Wednesday, 30 September 2009
It's rather telling that Gordon Brown's speech at the Labour Party conference in Brighton - almost certainly his last before a general election - has been overshadowed by The Sun's announcement that it will be withdrawing support for the party and henceforth be backing the Conservatives. The speech itself - which declared that Labour was "not done yet" - has drawn a mixed response from the press.
The Sun - Britain's highest circulating newspaper - has an almost Italianesque habit of switching sides; it was a staunch supporter of Thatcher during her reign in the 1980s and famously depicted Labour leader Neil Kinnock with a light bulb on the eve of the 1992 election. The paper later claimed it had won victory for the Tories by brazenly declaring "It's The Sun Wot Won It." Since that occasion it has, until now, backed Labour.
It's difficult to say what the effect of this announcement - clearly timed for maximum impact - will have. Naturally Tory leader David Cameron is ecstatic; he said he was "delighted" at the development and that he hoped to build the "widest coalition for change." Brown, on the other hand, has shrugged off the news by insisting "it is people that decide elections". Interestingly The Sun's Scottish counterparts - whilst also ditching Labour - have not followed the lead of their sister publication over the border in supporting the Tories, although nationalists looking for the surge of support for the SNP that they predict will be prompted by a Conservative victory may well be disappointed by the paper's refusal to support Alex Salmond's party.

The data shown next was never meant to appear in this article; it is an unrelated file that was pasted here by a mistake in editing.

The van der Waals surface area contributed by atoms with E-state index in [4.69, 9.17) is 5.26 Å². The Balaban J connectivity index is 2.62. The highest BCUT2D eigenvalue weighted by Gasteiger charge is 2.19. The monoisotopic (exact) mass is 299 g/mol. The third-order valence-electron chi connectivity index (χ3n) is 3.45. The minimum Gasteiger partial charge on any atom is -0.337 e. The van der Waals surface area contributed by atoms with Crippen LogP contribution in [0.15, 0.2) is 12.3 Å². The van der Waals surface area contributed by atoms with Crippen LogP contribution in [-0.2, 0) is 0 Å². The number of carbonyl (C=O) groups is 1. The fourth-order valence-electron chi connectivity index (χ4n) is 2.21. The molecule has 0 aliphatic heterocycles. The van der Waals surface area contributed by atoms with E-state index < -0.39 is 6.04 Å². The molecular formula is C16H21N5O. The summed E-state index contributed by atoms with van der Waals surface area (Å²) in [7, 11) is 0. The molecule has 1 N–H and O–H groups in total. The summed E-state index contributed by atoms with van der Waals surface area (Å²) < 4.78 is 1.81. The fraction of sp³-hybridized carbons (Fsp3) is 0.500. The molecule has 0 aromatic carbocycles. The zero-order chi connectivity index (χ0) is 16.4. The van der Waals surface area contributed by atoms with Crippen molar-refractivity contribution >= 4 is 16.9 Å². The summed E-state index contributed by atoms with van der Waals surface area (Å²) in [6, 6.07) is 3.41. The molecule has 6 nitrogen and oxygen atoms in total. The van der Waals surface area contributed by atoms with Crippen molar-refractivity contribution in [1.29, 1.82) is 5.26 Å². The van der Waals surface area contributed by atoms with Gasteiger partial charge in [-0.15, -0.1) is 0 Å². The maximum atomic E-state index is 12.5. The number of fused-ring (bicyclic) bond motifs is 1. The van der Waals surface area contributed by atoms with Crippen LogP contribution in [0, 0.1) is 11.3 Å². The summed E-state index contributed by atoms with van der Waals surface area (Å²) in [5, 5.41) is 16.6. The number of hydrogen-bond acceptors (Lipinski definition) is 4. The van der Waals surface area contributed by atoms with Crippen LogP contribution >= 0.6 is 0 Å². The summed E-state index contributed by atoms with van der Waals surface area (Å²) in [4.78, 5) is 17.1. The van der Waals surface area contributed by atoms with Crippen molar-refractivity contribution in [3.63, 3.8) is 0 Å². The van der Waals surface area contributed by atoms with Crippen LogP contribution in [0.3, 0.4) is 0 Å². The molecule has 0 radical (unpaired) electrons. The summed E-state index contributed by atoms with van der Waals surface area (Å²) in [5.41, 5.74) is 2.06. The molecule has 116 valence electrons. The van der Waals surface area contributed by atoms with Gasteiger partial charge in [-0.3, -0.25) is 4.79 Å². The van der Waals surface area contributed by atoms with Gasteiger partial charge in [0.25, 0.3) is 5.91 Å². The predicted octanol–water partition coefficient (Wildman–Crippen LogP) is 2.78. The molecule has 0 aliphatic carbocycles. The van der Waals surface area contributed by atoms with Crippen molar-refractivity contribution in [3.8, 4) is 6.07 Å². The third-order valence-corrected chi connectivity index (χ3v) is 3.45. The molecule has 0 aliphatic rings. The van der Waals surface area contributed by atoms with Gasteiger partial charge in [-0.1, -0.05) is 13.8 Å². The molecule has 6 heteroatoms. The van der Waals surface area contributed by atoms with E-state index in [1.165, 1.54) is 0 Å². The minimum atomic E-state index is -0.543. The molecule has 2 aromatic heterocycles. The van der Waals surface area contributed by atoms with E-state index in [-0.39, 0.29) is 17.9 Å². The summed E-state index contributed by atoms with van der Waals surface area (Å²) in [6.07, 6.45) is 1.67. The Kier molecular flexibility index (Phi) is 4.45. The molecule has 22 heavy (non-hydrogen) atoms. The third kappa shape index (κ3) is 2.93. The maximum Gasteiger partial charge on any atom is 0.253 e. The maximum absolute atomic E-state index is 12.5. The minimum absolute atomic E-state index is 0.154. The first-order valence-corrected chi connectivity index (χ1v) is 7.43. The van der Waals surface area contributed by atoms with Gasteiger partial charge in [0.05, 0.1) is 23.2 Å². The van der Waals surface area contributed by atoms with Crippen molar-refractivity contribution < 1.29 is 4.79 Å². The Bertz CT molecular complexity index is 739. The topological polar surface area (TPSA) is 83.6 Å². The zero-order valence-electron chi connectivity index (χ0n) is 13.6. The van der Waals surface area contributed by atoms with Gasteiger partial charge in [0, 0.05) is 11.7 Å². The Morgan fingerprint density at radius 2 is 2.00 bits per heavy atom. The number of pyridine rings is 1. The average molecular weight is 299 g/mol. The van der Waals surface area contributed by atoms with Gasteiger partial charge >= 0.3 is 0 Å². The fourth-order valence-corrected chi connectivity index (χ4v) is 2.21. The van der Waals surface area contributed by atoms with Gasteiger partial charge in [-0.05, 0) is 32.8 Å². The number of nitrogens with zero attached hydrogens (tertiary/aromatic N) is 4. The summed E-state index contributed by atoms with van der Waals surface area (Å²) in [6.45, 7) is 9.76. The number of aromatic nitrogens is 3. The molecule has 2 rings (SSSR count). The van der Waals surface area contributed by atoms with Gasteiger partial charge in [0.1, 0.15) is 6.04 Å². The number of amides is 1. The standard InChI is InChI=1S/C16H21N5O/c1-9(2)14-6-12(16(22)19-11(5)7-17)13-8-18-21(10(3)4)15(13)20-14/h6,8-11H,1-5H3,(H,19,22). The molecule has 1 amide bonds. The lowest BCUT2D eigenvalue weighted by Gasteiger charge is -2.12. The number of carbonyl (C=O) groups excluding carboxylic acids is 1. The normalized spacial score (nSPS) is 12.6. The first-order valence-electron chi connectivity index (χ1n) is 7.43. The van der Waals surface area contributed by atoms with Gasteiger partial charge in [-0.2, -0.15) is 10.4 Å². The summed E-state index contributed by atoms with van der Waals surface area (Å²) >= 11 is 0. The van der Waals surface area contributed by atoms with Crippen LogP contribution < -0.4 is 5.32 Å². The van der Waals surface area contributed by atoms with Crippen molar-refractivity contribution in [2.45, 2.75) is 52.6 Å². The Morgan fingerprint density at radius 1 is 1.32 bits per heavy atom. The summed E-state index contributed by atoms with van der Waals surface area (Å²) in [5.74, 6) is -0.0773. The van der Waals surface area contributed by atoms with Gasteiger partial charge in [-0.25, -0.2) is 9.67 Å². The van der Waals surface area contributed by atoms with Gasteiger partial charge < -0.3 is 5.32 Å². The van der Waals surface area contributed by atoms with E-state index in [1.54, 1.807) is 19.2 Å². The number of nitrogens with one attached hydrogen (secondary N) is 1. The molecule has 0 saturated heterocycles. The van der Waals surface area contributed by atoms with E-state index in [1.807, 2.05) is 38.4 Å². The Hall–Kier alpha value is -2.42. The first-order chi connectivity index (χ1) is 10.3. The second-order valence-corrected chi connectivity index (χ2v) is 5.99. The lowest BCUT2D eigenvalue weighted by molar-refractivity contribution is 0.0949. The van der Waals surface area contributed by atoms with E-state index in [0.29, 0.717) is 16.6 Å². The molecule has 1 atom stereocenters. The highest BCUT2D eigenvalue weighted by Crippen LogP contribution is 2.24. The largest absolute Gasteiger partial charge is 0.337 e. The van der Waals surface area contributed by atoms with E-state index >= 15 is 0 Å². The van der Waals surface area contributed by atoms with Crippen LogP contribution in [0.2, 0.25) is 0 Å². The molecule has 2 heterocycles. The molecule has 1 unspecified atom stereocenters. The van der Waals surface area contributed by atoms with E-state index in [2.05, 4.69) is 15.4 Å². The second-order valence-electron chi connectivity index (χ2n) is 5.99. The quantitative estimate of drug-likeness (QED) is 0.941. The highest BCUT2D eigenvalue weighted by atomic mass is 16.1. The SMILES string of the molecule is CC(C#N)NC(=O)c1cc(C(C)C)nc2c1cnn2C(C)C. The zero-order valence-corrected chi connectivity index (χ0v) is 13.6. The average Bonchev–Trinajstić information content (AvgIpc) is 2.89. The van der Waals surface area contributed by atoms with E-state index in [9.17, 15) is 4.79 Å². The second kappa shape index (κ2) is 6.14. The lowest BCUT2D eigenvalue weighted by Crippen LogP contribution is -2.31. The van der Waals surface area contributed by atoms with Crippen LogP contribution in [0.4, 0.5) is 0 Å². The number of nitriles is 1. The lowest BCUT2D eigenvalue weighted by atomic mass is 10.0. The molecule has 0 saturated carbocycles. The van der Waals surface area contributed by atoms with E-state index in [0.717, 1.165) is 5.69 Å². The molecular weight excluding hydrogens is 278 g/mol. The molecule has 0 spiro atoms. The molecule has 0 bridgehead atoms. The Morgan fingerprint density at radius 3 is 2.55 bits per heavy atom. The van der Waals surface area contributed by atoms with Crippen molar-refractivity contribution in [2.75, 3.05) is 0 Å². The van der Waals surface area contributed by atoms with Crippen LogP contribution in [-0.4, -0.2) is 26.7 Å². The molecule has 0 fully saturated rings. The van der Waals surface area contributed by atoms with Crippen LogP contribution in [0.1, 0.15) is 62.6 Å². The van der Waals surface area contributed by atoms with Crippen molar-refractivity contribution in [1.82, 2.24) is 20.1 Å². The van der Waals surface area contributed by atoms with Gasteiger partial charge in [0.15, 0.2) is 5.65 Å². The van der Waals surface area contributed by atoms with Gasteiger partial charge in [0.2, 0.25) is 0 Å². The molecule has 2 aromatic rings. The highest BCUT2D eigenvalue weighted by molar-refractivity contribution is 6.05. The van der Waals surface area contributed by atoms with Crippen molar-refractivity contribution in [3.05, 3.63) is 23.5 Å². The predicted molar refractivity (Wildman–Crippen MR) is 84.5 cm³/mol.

But it is fascinating to see that the legal requirement of impartiality that applies to broadcasters holds no weight with the far more independent (and overwhelmingly right-wing) press. Whether it's in the best interests of democracy for this to continue to be the case is, however, far more debatable. It's unlikely that this latest piece of realpolitik from a popular tabloid will convince many that it is.